Congress Just Gave Education Savers a Roth IRA Boondoggle

The end of the year is often a busy time for lawmakers, and that’s been especially true in 2022. With the federal government working hard to get its annual appropriations bill finalized, proponents of various pieces of legislation have done their best to get their proposals included in the year-end package.

Those looking for retirement reform got a victory when provisions of proposed legislation collectively known as SECURE 2.0 made it into the final spending bill that the House and Senate have now approved. One of these provisions will give those who save for education through 529 plans the ability to move some unused funds to help their loved ones get an early start on their retirement savings when they’re done with college.

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A new 529-to-Roth rollover

Under the new legislation, those who have education savings in 529 plans would be able to take unused money and roll it over into a Roth IRA for the beneficiary of the 529. The new provision would become available starting in 2024.

There would be some limitations on the use of the new provision. The amount of rollovers in any one year wouldn’t be able to exceed the annual contribution limit to Roth IRAs, which is currently $6,000 for 2022 and will rise to $6,500 in 2023. In addition, a lifetime limit of $35,000 applies for total money moves from 529s to Roth IRAs.

In addition, the rollover option is available only for 529 plans that have been open for at least 15 years. Account owners can’t roll over any contributions or earnings on those contributions from the most recent five years. This limitation is intended to prevent people from jumping into 529 plans for short-term use just to take advantage of the Roth provision.

Solving a perceived problem…

Proponents of the measure argue that current law dissuades some would-be savers from taking full advantage of 529 plans because of the uncertainty of how much money they’re likely to need and what could happen if they overestimate their eventual college expenses. If those who save in 529 plans have to take withdrawals for purposes other than qualified educational expenses, they typically have to pay income taxes plus a 10% penalty on any earnings that the 529 plan’s investments generated.

Allowing a rollover to a Roth would avoid the taxes and penalties. Even better, it would preserve tax-free treatment of the money inside the retirement account throughout the beneficiary’s lifetime, allowing investments to grow with nothing lost to taxes, even when the money gets taken out in retirement.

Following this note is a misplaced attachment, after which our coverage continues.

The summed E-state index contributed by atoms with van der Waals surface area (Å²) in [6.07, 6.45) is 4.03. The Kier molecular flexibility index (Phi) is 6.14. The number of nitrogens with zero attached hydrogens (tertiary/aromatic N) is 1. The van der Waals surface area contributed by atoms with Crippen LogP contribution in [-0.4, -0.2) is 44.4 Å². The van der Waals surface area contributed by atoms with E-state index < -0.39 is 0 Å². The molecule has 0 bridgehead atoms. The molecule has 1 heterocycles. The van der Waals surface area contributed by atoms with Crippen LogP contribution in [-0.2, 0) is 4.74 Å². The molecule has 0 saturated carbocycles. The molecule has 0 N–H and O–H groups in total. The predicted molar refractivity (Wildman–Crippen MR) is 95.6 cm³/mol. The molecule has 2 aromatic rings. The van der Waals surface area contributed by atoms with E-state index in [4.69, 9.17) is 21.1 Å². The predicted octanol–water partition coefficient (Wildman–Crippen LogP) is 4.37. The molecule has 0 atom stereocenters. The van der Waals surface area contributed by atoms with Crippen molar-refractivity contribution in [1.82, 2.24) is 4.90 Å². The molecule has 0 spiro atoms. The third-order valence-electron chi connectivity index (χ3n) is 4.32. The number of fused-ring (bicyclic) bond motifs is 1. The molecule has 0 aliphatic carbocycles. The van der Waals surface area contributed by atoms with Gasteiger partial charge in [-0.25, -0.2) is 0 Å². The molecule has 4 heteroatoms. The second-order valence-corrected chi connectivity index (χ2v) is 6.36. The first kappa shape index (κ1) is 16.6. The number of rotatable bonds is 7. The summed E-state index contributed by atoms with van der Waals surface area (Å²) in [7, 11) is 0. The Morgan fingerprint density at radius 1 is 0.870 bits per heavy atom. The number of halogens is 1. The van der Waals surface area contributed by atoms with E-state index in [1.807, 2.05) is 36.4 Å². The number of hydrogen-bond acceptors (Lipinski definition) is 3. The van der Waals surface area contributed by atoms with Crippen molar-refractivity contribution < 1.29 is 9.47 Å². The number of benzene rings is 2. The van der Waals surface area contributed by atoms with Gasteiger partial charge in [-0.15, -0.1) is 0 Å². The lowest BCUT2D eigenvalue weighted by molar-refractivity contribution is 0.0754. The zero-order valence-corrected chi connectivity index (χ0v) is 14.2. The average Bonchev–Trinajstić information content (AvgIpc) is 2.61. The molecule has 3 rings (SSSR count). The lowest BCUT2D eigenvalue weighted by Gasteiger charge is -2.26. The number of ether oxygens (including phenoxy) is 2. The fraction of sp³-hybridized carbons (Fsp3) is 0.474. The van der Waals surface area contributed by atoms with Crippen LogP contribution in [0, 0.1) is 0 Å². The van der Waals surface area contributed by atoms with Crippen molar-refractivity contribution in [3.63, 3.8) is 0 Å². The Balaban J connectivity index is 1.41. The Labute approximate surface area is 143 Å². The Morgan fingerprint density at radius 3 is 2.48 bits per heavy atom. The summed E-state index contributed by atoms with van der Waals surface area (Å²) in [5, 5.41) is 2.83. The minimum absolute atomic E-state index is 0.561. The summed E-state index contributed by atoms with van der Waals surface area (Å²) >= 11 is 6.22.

…but a problem for whom?

Critics of the measure, though, note that there are no income restrictions tied to the rollover provisions. As a result, they argue, those who are wealthy enough to put excess levels of funding toward 529 plans are most likely to benefit from this legislation. Those of more modest means are more likely to need the entire amount of their education savings to go toward its intended purpose — spending on educational expenses.

Interestingly, the new provision could actually end up changing the way many families approach 529 plans. Because one can change the beneficiary of a 529 plan, many families with more than one child have planned to take any unused 529 assets from their oldest child and use them to support younger children’s educational expenses. Now, though, the rollover provision opens the potential for more sophisticated estate planning that essentially uses the 529 plan as a broader wealth-transfer tool.

Start planning now

Finally, 529 plans are already a great way to save for college, and the new Roth rollover provision will give people an extra incentive to put money into 529 accounts. Meanwhile, for those already in position to take advantage of the rollover, you’ll have 2023 to do your planning before the provision takes effect in 2024.

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